12. snapper (history's 42nd greatest monster) Posted: August 04, 2020 at 09:57 PM (#5967919)
Ohtani shut down for the year.

That's just for pitching, right? He'll still hit.
   13. The Yankee Clapper Posted: August 04, 2020 at 10:19 PM (#5967923)
Edit: Wrong thread.
   14. Walt Davis Posted: August 05, 2020 at 12:31 AM (#5967946)
the idea that he should have never tried is ridiculous.

Given I was Debbie Downer from word go ... to be clear, I think it's 1000% fine that HE tried it. Whether the Angels should have let him try it ... I don't particularly have a problem with that either but it was always going to be hard to work. Realistically, given the way players are handled these days, you figured he'd always "need" a day off before and after a start ... whether you let him hit when he started I'm not sure. So you were probably going to be lucky to get more than 300 PA out of him in any year so, even if an outstanding hitter, probably no better than 2-3 WAR. But that level of hitting would mean that he'd be adding 2-3 WAR if you let him hit full-time and what were the chances he'd be a substantially better pitcher than that?

All that said, I didn't expect him to hit this well and guessed he'd concentrate on pitching. And also, for that brief period in 2018, he was hitting the daily double. His arm was hurt about 40% of the way through the season to which point he had 9 starts, 49 IP, 3.10 ERA and about 2.7 WAR. To that point he had 129 PA (30 games started ... I'm not sure if any of those coincide with pitching starts but no NL starts), hitting 289/327/535. That looks to have been worth about 1 WAR, maybe a bit less. Call it 3.5 WAR total in 40% of a season and that's a hell of a player.

But even there -- 9 starts in 40% of the season is a light load; if he could have maintained that production over 27 starts, that's 8 WAR right there, why risk letting the between-start hitting affect his pitching if that's his true talent? Further, fangraphs didn't like his pitching so much, putting it at just 1 WAR (that's a huge difference). If he was really no more than a 3 WAR SP in a full season, why restrict him to a half-season in the field if he's really a 5-WAR hitter.

Still, you don't really know what level of pitcher/hitter he is until you let him try.
   15. BrianBrianson Posted: August 05, 2020 at 01:23 AM (#5967949)
Well, reading this thread, I really hope he insists on pitching next year, and becomes completely intransigeant witht the Angels if they try to stop him.
   16. Moses Taylor, glorified meat shield Posted: August 05, 2020 at 11:41 AM (#5967989)
Whether the Angels should have let him try it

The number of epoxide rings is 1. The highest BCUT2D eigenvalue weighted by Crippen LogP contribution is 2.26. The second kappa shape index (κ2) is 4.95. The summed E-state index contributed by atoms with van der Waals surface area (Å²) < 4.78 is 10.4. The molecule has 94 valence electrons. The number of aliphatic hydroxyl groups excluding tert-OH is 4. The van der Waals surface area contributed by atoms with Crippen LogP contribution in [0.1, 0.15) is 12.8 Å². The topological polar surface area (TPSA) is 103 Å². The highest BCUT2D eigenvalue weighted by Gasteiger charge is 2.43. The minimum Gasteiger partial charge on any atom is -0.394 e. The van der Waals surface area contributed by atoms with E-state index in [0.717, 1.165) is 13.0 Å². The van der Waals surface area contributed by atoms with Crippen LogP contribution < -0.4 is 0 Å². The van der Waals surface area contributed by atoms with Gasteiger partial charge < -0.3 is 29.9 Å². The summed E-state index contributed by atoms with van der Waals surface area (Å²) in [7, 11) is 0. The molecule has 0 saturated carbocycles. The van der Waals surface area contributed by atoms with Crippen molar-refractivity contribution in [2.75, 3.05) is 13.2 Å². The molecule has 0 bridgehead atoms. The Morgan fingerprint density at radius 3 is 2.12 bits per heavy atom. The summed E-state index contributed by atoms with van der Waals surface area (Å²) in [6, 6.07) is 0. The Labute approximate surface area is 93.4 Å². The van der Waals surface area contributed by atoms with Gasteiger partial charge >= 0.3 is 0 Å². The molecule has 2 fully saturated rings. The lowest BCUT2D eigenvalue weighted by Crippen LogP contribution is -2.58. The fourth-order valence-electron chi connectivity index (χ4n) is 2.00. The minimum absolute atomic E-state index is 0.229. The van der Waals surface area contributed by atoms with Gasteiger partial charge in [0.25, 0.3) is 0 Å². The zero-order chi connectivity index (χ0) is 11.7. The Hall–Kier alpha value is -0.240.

Considering he was basically a recruit signed for the minimum, I'm sure the condition of getting his services was predicated on being able to both pitch and hit. Not sure that something that could have been included in his contract, so the burden of convincing him to give up or the other up would be entirely on the team. I'll just say I don't think there's a "right" answer or that it's obvious he should have been a hitter over a pitcher or vice versa. But like 15, I'm sure hoping he keeps trying to do both.
   17. The Mighty Quintana Posted: August 05, 2020 at 01:12 PM (#5968001)
Wouldn't he have a lot more value in the NL as a middle reliever? Minimize the innings, and come in from right field to pitch 2 innings while saving (and being better than) a PH. Might need to carry an extra glove man as your 5th OF...

That way, no days off needed, and can go back to OF after his 2 innings. Should be able to get 600 PA that way and 80-90 high leverage innings.

   18. The Yankee Clapper Posted: August 05, 2020 at 01:22 PM (#5968003)
I don’t think anyone has identified anything about playing DH that makes it more likely one would be injured as a pitcher. Most players don’t have the skills to hit & pitch at the MLB level, or are more skilled at one, or simply aren’t inclined to attempt both. Maybe time spent on pitching detracts from Ohtani’s hitting, or vice versa, but pitchers get injured all the time, and including his tIme in Japan Ohtani has a bit of mileage on him. It looks like he’ll have the remainder of this season and most of next to DH, and perhaps play some outfield toward the end. Depending on performance, that might persuade the Angels and/or Ohtani that concentrating on hitting is the way to go. However, if quality starting pitching is in short supply, I don’t see why Ohtani would be treated differently than other pitchers coming back from injury.
   19. KronicFatigue Posted: August 05, 2020 at 01:23 PM (#5968004)
17 would be exciting, but what are the logistics of warming up if you have to play the field on defense? You'd probably need to bat him around 4th or so, so that he could warm up when you know the SP is going to be pinch-hit and Ohtani doesn't have to worry about getting ready to hit.